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The SEC is struggling to hire crypto experts—partly because the agency’s employees can’t own cryptocurrency

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The Securities and Exchange Commission, one of the major federal regulators looking to rein in the crypto industry, is having trouble hiring crypto experts, according to a new report from the agency’s inspector general.

Most federal agencies have an Office of Inspector General, or independent authority that reviews and oversees the operations of, say, the Federal Trade Commission or the Social Security Administration. On Thursday, the SEC’s division published a report on the financial regulator’s “management and performance challenges” in October.

These challenges include keeping pace with evolving technologies, like AI, as well as maintaining an in-the-know workforce. “[T]he SEC also faces challenges in recruiting specialists in crypto assets, which Enforcement considers critical to strengthening its capabilities to investigate new and emerging issues in crypto-asset markets,” wrote the Inspector General’s Office.

As for why the SEC is having trouble recruiting crypto experts, the report cited a “small candidate pool of qualified experts,” competition with alluring offers from the private sector, and candidates’ frequent conflicts with rules that prohibit the holding of cryptocurrencies. “This prohibition, according to SEC officials, has been detrimental to recruiting, as candidates are often unwilling to divest their crypto assets to work for the SEC,” read the report.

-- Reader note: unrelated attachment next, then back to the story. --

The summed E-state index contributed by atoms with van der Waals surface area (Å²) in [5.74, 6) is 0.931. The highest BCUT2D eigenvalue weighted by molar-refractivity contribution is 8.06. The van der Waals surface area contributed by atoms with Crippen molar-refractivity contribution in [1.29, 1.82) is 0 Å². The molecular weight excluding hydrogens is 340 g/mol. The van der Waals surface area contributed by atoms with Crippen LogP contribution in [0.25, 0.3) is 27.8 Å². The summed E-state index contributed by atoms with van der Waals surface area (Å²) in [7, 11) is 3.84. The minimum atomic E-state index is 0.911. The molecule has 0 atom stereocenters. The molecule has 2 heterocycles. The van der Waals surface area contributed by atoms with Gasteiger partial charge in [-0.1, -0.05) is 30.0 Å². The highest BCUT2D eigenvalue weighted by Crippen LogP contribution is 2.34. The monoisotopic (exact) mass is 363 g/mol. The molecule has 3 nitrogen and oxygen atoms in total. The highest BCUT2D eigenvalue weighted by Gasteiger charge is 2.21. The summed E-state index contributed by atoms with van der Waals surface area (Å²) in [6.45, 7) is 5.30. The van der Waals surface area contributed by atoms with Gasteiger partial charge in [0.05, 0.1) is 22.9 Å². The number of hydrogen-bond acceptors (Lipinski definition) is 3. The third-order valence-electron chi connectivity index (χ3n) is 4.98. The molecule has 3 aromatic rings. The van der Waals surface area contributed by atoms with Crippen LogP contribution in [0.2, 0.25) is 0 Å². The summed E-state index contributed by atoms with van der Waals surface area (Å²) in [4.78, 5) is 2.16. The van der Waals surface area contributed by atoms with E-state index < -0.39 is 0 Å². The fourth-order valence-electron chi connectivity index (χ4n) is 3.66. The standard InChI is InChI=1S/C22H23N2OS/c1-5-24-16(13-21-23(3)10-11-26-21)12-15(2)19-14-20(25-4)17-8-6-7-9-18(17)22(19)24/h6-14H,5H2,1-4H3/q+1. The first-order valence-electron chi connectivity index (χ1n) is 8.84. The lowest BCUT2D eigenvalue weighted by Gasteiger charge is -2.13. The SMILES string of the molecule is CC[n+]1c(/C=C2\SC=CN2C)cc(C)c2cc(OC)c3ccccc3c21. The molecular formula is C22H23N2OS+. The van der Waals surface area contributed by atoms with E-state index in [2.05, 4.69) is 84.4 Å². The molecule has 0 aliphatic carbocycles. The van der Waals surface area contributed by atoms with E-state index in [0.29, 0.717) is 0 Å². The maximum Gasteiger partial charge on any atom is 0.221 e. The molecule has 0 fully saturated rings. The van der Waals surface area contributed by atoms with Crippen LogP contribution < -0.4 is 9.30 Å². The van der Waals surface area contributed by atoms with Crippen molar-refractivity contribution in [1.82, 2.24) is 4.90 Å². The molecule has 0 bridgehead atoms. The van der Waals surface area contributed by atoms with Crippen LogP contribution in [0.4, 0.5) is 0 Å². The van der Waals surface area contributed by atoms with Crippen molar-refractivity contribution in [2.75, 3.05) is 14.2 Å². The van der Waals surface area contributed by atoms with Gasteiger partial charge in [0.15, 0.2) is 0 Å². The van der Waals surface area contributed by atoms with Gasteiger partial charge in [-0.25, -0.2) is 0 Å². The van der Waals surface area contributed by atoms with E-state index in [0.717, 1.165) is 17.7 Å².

The federal agency already has complex ethics rules that prohibit employees who, for example, hold equity in a company from deciding on any applications that the company submits to the regulator.

The SEC’s difficulties in attracting crypto talent come amid a broader hiring downturn in the industry as well as the regulator’s acceleration of crypto enforcement actions in the past year. Since the collapse of the crypto exchange FTX in November 2022, the SEC has doubled down on enforcement actions, filing a series of lawsuits against companies and personalities, both big and small.

In January, the agency sued Gemini and Genesis for their Gemini Earn program, a yield-bearing product that the SEC alleged was akin to an unregistered security. Then, Gary Gensler, the SEC chair, set his sights on even larger figures in crypto: Justin Sun and Do Kwon, who both were charged with selling unregistered securities. And in June, he picked fights with the two of the biggest crypto exchanges, Binance and then Coinbase.

While the criminal trial (and eventual conviction) of FTX cofounder Sam Bankman-Fried has overshadowed the SEC’s actions over the past month, Gensler has still brought the hammer down on crypto companies. He most recently set his sights, along with the Justice Department, on SafeMoon.

The SEC did not immediately respond to a request for comment when contacted by Fortune.

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